The IRS is turning up the spotlight on hedge funds and private equity firms. It appears that some may have been taken what might politely be called overly aggressive tax positions.
It’s going to be pretty hard for these captains of capitalism to convince the public that they need to keep their favorable tax treatment of carried interest if they are determined to be tax cheats. Some of the allegations, like not filing tax returns, are things that even people with no financial sophistication will understand full well.
The Internal Revenue Service has begun an inquiry into suspected tax abuses at hedge funds and private-equity firms after determining many firm partners don’t file returns and may have improperly characterized transactions.
The tax-collection agency is studying whether funds improperly structured stock swaps to avoid withholding taxes, whether they dictated loan terms to banks before agreeing to buy loan portfolios, and whether they improperly classified income as capital gains to take advantage of the lower rate….
Donald Rocen, a former deputy chief counsel at IRS who became a partner at the Washington law firm Miller & Chevalier in September, said it makes sense that the IRS would begin an inquiry because of the charges by lawmakers that fund managers aren’t paying a fair tax rate on their earnings, which can top $1 billion a year.
“The IRS reads the papers, too,” Rocen said. “They know they’re going to be held accountable for what’s going on with hedge funds.”
The compliance initiative is patterned after a similar one in 2004 and 2005 that targeted executive pay at corporations. That probe found cases where corporate officials used tax dodges or failed to file tax returns, a crime. That initiative led to audits of an undisclosed number of corporate executives.
Unlike corporations, which are likely to have in-house tax attorneys, hedge funds and buyout firms are often smaller partnerships less likely to have staff lawyers to prepare filings for the IRS and the Securities and Exchange Commission.
Donald Alexander, a former IRS commissioner, said the new inquiry may reveal even more abuses than the executive-pay probe, which focused on the use of family limited partnerships, deferred-compensation arrangements, abusive “split-dollar” life insurance arrangements, golden parachutes, and stock options involving phantom companies.
“My guess is that hedge-fund types are less likely to comply than corporate CEOs,” said Alexander, who is now at the Washington law firm Akin Gump Strauss Hauer & Feld LLP. “Taking risks is their stock in trade.”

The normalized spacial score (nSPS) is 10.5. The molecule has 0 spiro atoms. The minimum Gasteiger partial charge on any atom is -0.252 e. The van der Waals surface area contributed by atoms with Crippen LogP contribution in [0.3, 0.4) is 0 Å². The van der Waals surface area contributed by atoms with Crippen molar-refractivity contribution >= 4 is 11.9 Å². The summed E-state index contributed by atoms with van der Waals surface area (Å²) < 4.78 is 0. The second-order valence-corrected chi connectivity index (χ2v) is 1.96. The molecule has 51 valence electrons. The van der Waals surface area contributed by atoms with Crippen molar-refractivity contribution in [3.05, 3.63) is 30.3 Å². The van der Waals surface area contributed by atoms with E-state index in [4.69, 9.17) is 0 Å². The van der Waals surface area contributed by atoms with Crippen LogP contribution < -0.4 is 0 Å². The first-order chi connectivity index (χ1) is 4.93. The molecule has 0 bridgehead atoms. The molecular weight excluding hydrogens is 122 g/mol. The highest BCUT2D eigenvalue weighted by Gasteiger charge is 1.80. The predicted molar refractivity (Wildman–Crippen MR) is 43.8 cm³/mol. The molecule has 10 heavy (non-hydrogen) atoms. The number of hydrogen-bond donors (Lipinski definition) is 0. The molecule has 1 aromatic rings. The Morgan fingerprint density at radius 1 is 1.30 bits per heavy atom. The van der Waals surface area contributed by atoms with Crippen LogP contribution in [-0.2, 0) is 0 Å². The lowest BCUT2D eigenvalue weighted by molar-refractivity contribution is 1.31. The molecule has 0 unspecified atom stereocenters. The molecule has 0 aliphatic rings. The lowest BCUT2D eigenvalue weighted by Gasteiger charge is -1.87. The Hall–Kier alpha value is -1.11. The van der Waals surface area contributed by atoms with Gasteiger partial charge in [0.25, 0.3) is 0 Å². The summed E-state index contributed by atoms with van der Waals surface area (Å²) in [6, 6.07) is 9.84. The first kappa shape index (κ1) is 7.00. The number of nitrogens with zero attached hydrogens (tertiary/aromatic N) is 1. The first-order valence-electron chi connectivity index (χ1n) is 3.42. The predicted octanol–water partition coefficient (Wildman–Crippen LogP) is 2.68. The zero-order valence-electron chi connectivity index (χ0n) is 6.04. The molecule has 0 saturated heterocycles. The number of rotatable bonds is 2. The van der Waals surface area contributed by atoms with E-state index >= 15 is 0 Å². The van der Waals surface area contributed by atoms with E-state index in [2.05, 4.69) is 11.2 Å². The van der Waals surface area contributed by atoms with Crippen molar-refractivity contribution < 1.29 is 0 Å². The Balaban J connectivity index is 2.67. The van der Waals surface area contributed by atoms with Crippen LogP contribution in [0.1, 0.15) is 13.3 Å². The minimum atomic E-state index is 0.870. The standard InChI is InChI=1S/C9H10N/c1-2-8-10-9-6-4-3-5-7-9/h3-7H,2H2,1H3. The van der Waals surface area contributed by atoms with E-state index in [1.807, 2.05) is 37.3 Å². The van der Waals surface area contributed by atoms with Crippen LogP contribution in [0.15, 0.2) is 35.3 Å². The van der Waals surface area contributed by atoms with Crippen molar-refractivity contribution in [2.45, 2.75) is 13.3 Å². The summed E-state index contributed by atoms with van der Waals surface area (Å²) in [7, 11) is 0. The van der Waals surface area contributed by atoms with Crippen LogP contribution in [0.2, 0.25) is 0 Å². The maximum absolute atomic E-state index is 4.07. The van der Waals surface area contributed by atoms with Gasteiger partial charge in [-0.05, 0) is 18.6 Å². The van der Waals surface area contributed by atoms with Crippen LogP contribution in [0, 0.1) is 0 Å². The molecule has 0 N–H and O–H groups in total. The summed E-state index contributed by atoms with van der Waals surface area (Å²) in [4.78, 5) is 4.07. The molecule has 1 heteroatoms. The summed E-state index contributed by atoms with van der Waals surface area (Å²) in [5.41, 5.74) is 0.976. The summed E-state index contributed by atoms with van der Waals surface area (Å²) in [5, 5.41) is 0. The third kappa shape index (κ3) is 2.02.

According to the IRS, the inquiry is focused on seven areas of potential abuse. They include:
— suspicions that hedge funds and private equity funds are failing to file or improperly filing tax and information returns;
— cases where funds are structuring cross-border loans to get around requirements that taxes be withheld on the proceeds;
— evidence that managers aren’t paying tax on all of their income;
— improperly classifying ordinary income that should be taxed at the 35 percent rate as capital, where gains are taxable at 15 percent and losses can be claimed more liberally;
— the flow of funds between onshore and offshore entities;
— how inventive payments and other income is timed and allocated;
— improper accounting methods that minimize income.
IRS officials said the agency was focusing on stock swaps derivatives that offshore hedge funds use to avoid paying a 30 percent withholding tax on corporate dividends, according to the two people who attended. The derivatives, known as total return swaps, allow an investment bank to pay an offshore hedge fund an amount equal to the dividend and appreciation on a corporate stock.
This structure changes the definition of the income, allowing the offshore fund to claim it didn’t earn dividends and therefore doesn’t owe the 30 percent withholding tax.
“The Treasury and IRS are well aware of the anomaly created by the disparate treatment of total return swaps,” said Matthew Stevens, a tax attorney at Alston & Bird LLC in Washington, in an advisory to clients. “Interested investors should closely monitor this area of the law.”
The agency also is questioning how much involvement hedge funds have in dictating the terms of loans that they agree to buy from banks.
If the agency determines that the funds are “engaged in a trade or business” rather than simply trading in securities, it would change the nature of the income they earn from such transaction to ordinary from capital gains, subjecting that income to higher tax.